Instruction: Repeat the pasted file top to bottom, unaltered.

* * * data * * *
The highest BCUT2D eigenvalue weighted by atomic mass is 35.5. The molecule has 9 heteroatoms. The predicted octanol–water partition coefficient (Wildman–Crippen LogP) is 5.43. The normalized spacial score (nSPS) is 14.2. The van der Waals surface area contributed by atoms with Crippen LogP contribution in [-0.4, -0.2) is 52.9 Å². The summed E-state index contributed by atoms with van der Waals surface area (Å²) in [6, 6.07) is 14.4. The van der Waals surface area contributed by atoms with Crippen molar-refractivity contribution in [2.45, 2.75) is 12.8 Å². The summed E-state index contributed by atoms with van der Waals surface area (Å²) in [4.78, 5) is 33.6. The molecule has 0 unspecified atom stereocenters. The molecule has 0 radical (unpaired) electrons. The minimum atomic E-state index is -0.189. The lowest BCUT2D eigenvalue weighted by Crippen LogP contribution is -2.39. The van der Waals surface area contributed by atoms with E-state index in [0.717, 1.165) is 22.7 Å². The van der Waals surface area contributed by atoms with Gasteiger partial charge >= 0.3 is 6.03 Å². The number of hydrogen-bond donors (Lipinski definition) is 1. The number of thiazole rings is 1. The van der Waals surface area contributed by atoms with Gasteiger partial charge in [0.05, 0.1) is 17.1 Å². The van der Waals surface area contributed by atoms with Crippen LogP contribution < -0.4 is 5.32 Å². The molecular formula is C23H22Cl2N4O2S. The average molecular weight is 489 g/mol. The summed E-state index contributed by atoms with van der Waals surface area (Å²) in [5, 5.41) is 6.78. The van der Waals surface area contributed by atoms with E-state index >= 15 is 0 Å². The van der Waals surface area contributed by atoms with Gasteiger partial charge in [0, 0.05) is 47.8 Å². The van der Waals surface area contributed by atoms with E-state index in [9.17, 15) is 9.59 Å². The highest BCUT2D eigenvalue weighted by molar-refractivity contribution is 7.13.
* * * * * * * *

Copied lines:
The highest BCUT2D eigenvalue weighted by atomic mass is 35.5. The molecule has 9 heteroatoms. The predicted octanol–water partition coefficient (Wildman–Crippen LogP) is 5.43. The normalized spacial score (nSPS) is 14.2. The van der Waals surface area contributed by atoms with Crippen LogP contribution in [-0.4, -0.2) is 52.9 Å². The summed E-state index contributed by atoms with van der Waals surface area (Å²) in [6, 6.07) is 14.4. The van der Waals surface area contributed by atoms with Crippen molar-refractivity contribution in [2.45, 2.75) is 12.8 Å². The summed E-state index contributed by atoms with van der Waals surface area (Å²) in [4.78, 5) is 33.6. The molecule has 0 unspecified atom stereocenters. The molecule has 0 radical (unpaired) electrons. The minimum atomic E-state index is -0.189. The lowest BCUT2D eigenvalue weighted by Crippen LogP contribution is -2.39. The van der Waals surface area contributed by atoms with E-state index in [0.717, 1.165) is 22.7 Å². The van der Waals surface area contributed by atoms with Gasteiger partial charge >= 0.3 is 6.03 Å². The number of hydrogen-bond donors (Lipinski definition) is 1. The number of thiazole rings is 1. The van der Waals surface area contributed by atoms with Gasteiger partial charge in [0.05, 0.1) is 17.1 Å². The van der Waals surface area contributed by atoms with Crippen LogP contribution < -0.4 is 5.32 Å². The molecular formula is C23H22Cl2N4O2S. The average molecular weight is 489 g/mol. The summed E-state index contributed by atoms with van der Waals surface area (Å²) in [5, 5.41) is 6.78. The van der Waals surface area contributed by atoms with E-state index >= 15 is 0 Å². The van der Waals surface area contributed by atoms with Gasteiger partial charge in [0, 0.05) is 47.8 Å². The van der Waals surface area contributed by atoms with E-state index in [9.17, 15) is 9.59 Å². The highest BCUT2D eigenvalue weighted by molar-refractivity contribution is 7.13.